Brownout modeling

Rovere, Federico (2023) Brownout modeling. PhD thesis, University of Glasgow.

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The thesis compares different computational approaches for simulate brownout clouds. Brownout relates to blinding dust clouds stirred up by the helicopter rotor downwash during near-ground flight. This causes significant flight safety risks, including ground obstacle collisions and dynamic rollover due to sloped and uneven terrain. Operating helicopters in brownout conditions is very dangerous and has claimed many lives.

Due to the complexity of these phenomena, and the safety issues they may generate, brownout has been studied using different approaches, both numerical and experimental. In terms of the computational investigations: brownout works may be divided into the two approaches used to predict the dust cloud: Lagrangian and Eulerian.

A direct comparison of the two models s is presented in the same framework, to define the best practice for brownout predictions. The present work involved the development of a Lagrangian particle tracking algorithm and an Eulerian model in the HMB3 (Helicopter Multi Block) framework. Brownout clouds obtained with these models are compared with experimental results and between them. Results show that even if in proximity to a rotor, the accuracy of the two models is comparable, further from it the Lagrangian approach is more accurate than modelling based on the Eulerian approach.

Furthermore, the two models are compared in terms of computational efficiency, and results show how Eulerian is a better model to predict brownout, due to its intrinsic abilities not to being affected in its computational efficiency by the amount of particles.

In addition, brownout clouds are compared in terms of size at different rotor configurations. Results show how rotors with higher thrust coefficient are able to generate the more dangerous scenarios, generating bigger clouds than rotors operating at lower thrust coefficients. The presence of the fuselage has also been studied, comparing cases with and without it.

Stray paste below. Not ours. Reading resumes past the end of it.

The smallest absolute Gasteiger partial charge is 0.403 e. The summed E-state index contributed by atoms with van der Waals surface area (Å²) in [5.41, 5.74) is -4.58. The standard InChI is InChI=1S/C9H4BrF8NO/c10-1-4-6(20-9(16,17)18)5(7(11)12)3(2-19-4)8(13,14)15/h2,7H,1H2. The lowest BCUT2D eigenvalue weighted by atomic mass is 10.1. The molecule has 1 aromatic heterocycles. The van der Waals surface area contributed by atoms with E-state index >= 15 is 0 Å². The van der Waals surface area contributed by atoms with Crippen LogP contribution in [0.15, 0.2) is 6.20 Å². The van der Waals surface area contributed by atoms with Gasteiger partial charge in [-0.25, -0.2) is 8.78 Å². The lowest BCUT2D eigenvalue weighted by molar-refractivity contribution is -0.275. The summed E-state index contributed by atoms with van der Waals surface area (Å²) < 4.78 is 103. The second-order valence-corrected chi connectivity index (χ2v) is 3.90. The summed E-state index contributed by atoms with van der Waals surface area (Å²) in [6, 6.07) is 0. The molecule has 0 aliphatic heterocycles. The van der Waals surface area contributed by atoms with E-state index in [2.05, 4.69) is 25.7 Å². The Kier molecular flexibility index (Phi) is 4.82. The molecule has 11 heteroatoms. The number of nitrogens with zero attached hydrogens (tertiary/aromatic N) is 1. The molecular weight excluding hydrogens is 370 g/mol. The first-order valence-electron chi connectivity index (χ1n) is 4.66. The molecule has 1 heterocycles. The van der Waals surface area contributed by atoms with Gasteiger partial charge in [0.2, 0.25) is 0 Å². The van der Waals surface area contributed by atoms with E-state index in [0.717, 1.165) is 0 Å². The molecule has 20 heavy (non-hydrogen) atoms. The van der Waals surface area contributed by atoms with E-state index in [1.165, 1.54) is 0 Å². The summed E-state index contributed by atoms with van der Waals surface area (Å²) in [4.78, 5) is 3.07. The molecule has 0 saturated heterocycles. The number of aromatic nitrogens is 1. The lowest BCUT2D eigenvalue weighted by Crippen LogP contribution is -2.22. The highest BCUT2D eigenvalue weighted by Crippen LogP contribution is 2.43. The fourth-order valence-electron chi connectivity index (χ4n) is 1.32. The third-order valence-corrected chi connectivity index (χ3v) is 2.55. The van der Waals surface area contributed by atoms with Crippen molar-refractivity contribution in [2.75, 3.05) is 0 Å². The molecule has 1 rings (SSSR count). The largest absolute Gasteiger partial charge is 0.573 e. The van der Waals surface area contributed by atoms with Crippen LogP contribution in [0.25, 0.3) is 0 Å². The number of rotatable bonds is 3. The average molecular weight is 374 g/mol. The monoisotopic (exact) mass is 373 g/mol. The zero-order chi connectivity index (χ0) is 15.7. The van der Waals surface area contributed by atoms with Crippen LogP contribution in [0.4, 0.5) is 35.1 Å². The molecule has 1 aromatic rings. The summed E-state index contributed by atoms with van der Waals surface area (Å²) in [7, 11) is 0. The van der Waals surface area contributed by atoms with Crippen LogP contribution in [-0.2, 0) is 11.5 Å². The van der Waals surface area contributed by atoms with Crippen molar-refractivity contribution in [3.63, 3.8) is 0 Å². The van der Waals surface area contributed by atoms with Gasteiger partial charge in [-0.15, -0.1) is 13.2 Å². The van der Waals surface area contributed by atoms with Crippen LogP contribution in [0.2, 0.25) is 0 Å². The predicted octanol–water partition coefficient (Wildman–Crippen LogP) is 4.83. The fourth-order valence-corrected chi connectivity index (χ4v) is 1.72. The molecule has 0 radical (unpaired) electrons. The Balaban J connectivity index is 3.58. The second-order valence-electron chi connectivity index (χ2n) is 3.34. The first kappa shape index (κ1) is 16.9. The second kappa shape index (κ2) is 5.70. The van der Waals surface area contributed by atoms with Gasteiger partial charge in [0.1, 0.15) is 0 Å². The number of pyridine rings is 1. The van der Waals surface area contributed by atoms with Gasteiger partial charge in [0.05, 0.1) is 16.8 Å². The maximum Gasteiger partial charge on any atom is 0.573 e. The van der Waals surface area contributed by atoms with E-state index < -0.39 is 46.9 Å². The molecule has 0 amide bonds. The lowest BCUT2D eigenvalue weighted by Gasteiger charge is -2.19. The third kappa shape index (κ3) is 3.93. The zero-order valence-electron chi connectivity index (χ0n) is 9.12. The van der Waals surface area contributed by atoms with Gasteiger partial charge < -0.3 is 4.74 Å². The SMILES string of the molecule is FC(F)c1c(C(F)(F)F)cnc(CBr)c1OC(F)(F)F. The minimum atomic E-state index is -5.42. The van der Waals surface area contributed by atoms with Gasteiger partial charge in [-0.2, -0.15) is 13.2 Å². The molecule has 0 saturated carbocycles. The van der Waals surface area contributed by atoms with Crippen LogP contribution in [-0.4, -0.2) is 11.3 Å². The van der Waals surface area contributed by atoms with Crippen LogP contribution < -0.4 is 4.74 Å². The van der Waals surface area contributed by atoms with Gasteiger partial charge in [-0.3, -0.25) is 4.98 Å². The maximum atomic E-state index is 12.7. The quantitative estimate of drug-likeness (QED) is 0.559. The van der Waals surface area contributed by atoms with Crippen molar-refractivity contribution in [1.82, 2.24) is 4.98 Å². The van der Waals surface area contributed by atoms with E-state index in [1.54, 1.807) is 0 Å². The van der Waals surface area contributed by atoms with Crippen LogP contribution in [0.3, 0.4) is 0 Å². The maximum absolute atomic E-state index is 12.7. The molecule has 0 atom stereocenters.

The thesis includes more safety aspects, including risks posed to ground personnel and nearby structures due to the strong outflow generated by hovering and taxiing rotorcraft. In this work, an analysis of safety operations is performed in terms of forces that ground personnel may
suffer due to strong rotor outflows. Force distribution over the human body and total force are computed from the resolved flowfield around a rotor. Different single rotor configurations have been taken into account, and in all cases considered, the whole area around the rotor can be considered safe according to military-based thresholds.

Item Type: Thesis (PhD)
Qualification Level: Doctoral
Additional Information: Funded through the European Union’s H2020 research and innovation programme under the Marie Sktodowska-Curie grant agreement No 721920.
Subjects: T Technology > T Technology (General)
Colleges/Schools: College of Science and Engineering > School of Engineering > Autonomous Systems and Connectivity
Supervisor's Name: Steijl, Dr. Rene and Barakos, Professor George
Date of Award: 2023
Depositing User: Theses Team
Unique ID: glathesis:2023-83704
Copyright: Copyright of this thesis is held by the author.
Date Deposited: 05 Jul 2023 10:20
Last Modified: 07 Jul 2023 08:04
Thesis DOI: 10.5525/gla.thesis.83704
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